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Big Mac's lessons on global economics and your pricing strategy

A Big Mac is more than just the all-American burger. The mystery-meat riddled, artery-clogging extravaganza we’ve all had (at least) once in our lives, in addition to being America’s cheapest method of stuffing every “food” group into our flavor snouts, is actually a way to measure the buying power of currencies around the world. Known as the “Big Mac Index” our friends over at The Economist publish a yearly study to make testing which market exchange rates result in goods costing the same in different countries much more digestible (all puns intended). Let’s dive into the griddle of global economics and see how price localization can create a bit of a pickle for your business’s pricing strategy.

What exactly is the Big Mac index?

Taking advantage of Mcdonald’s global reach, the Big Mac Index seeks to measure the purchasing power-parity (PPP) of currencies across states. PPP is an economic theory that determines the relative value of different currencies and what adjustments should be made to the exchange rate to achieve equilibrium. Essentially, the idea is based on the law of one price: a bundle of goods should cost the same in any two countries if they are evaluated with the same legal tender.

To put it simply, if I go to McDonald’s in Boston and buy $50 worth of Big Macs (Don’t judge me...I’m hungry) and then I go to a McDonald’s in Tokyo and buy $50 worth of Big Macs (exchanged into Japanese Yen), then I should have the same number of Big Macs. According to the law of one price, if I ended up getting more Big Macs in Japan for my $50, more consumers would purchase Big Macs there, because of the lower price tag. The increased demand in Japan and the decreased demand in the US would drive prices toward equilibrium.

The Economist runs this index over a handful of countries, buying $50 buckets of Big Macs left and right. Unsurprisingly, few buckets have the same number of Big Macs. For instance, as explained in a 2012 price economics article from The Economist, a McDonald’s Big Mac in the US costs approximately 4 dollars and 20 cents, compared to $6.81 in Switzerland. This suggests that the Swiss franc was 62% overvalued in comparison to the dollar. The more important issue, however: who would pay seven bucks for something that is to food what jeggings are to real pants?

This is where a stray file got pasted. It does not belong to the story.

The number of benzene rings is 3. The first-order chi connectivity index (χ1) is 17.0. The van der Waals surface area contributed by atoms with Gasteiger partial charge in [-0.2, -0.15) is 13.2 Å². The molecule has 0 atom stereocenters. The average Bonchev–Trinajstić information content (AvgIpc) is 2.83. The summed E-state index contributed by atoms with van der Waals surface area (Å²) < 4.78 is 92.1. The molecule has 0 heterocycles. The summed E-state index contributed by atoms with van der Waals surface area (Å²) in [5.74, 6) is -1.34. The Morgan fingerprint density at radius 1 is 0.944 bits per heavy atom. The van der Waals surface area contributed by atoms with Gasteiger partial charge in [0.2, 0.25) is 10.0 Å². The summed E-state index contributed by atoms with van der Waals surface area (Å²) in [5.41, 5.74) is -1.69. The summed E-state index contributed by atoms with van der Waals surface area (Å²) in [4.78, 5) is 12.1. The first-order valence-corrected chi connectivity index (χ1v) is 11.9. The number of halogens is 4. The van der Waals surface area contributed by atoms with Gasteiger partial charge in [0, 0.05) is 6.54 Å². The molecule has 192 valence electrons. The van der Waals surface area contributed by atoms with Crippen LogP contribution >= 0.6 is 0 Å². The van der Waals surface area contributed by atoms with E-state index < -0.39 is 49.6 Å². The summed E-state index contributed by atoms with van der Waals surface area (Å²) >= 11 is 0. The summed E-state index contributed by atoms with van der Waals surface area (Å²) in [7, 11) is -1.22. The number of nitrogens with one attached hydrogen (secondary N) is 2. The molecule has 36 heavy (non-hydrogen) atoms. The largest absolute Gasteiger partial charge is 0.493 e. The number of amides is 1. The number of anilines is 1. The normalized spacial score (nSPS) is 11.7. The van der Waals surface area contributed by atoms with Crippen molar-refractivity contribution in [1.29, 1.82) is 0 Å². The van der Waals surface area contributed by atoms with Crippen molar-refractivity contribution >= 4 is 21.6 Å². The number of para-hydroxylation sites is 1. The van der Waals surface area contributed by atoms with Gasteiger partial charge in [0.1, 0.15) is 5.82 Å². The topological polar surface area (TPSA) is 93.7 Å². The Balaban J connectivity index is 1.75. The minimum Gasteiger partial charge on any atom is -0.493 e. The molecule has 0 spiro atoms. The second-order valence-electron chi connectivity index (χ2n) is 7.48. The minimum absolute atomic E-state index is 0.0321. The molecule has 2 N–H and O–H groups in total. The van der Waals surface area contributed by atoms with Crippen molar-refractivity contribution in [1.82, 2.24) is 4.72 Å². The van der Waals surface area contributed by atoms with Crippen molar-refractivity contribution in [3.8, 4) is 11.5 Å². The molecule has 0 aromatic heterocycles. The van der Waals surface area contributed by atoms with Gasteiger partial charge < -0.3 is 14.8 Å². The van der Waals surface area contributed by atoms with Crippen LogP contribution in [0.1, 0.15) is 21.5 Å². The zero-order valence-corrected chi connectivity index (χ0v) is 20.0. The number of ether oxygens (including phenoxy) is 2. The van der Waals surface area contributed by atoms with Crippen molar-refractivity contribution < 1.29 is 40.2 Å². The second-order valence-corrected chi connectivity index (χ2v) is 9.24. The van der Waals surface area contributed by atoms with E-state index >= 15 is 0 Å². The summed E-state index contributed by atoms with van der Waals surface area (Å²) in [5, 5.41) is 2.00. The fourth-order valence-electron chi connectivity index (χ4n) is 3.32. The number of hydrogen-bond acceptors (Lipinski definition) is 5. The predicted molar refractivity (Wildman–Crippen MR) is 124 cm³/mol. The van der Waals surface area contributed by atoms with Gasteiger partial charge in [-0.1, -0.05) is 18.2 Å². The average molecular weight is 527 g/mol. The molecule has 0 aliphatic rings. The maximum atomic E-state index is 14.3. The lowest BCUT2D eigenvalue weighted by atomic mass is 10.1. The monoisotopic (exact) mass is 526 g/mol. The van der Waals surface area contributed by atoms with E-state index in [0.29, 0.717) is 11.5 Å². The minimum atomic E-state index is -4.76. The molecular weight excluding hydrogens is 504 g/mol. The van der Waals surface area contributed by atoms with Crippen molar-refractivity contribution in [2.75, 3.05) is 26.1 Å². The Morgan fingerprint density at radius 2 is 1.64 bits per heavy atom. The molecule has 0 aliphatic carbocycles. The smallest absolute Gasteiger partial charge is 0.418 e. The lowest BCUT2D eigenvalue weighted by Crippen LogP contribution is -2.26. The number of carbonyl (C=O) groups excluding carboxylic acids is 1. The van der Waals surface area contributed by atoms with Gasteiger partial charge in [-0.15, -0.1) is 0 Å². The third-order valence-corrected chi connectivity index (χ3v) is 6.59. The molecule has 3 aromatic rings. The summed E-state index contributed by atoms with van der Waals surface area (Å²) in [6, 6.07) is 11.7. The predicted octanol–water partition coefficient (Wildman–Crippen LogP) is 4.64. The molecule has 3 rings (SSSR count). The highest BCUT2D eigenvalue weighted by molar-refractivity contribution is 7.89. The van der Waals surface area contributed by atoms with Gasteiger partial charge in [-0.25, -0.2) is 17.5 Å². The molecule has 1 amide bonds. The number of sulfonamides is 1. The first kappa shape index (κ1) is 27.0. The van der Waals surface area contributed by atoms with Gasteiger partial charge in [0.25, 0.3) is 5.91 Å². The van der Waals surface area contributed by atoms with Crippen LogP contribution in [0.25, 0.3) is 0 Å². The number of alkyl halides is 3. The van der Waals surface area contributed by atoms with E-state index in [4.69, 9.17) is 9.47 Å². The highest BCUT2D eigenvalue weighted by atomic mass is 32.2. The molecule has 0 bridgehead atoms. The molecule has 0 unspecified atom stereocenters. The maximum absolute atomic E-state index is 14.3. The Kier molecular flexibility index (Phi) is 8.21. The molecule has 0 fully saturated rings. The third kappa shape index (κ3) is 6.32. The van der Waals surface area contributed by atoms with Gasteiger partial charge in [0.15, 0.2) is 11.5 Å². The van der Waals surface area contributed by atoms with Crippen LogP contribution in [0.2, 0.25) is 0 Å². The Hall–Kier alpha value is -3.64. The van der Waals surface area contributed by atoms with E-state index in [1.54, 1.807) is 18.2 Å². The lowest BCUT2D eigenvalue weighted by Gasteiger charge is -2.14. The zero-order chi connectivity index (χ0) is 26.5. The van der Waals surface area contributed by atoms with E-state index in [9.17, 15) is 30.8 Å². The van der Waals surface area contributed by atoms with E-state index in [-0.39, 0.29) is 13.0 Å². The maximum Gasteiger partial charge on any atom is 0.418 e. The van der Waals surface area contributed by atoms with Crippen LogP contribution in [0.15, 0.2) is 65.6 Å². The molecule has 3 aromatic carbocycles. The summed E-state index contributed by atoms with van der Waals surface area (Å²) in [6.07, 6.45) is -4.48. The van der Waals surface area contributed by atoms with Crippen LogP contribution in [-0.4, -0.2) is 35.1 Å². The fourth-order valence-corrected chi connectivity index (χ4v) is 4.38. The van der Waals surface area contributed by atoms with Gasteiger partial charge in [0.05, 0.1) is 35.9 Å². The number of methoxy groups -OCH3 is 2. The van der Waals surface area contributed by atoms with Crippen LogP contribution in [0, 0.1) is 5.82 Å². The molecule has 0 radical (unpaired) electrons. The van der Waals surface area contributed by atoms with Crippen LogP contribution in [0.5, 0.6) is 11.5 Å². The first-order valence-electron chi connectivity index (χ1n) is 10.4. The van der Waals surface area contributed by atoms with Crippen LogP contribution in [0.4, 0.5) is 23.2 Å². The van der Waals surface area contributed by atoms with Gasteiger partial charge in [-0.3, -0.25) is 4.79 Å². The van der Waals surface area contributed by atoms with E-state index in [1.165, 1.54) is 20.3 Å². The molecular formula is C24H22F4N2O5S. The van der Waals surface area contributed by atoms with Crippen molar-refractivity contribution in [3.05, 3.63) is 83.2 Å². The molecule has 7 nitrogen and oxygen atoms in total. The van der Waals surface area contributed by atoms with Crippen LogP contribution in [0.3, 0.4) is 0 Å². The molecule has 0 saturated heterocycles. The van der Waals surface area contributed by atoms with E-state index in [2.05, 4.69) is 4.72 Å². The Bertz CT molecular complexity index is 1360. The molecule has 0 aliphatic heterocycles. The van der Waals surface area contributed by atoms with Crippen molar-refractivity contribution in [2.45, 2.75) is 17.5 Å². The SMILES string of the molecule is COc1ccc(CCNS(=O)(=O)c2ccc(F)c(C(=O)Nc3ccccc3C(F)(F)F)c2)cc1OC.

Here's the full breakdown from The Economist:


Consumer value: why Big Macs are not priced the same (and your products shouldn’t be either)

Why are the Big Macs priced so differently? Well, differing tax, labor, and transportation costs can all distort prices. In fact, a new study by the National Bureau of Economic Research injected real wages into the price management equation utilized by the Big Mac Index.

Yet, different marketing and pricing strategies point to a more interesting difference that is not reflective of the value of said country’s currency. If you were inundated with how wonderful McDonald’s was via pop culture and then one magically popped up, do you think you’d pay a premium for that first ever Golden Arched sandwich? Or, if McDonald’s positioned itself as a luxury offering with swanky digs and swankier service, would you pay premium pricing?

Essentially, every population values the Big Mac differently. For some, those all beef patties and special sauce are a luxury item. For others, the sesame seed bun is a cocoon only reserved for cheap 3am, “I drank so much and can’t remember where my cell phone is...” food.

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This is all great, but why should I care?

From an economics perspective, the PPP shown by the Big Mac Index suggests where exchange rates should be moving in the long run. A country’s exchange rate in comparison to other monies is how much the international community values that currency (i.e. how many people are buying it). In the case of Switzerland, the index indicates the franc is overvalued, meaning that private demand is lower than private supply. An overvalued currency can make exports more expensive to other countries, and often results in a trade deficit. It does, however, lower the cost of production abroad and can be an effective means to control inflation.

From a business perspective, the PPP shown by the Big Mac Index suggests two things:

  1. You Must Understand Your Value Across Different Demographics. Our kindergarten teachers taught us that everyone is different. Even in the technology space your product or service may be valued drastically differently to different customers. Therefore, work to understand your value in every potential customer segment.
  2. Price Localization Works to Capture the Cash You’re Leaving on the Table. You should never simply run with the same prices from country to country. In a saturated market, you may be a dime a dozen, but in a sparse market you may be the bee’s knees within your industry. If your prices are the same in each, then you’re losing out considerably in both markets.

For more on pricing strategy, download our Pricing Strategy ebook or check out what we have to say about our pricing software. We promise to limit the Big Mac references

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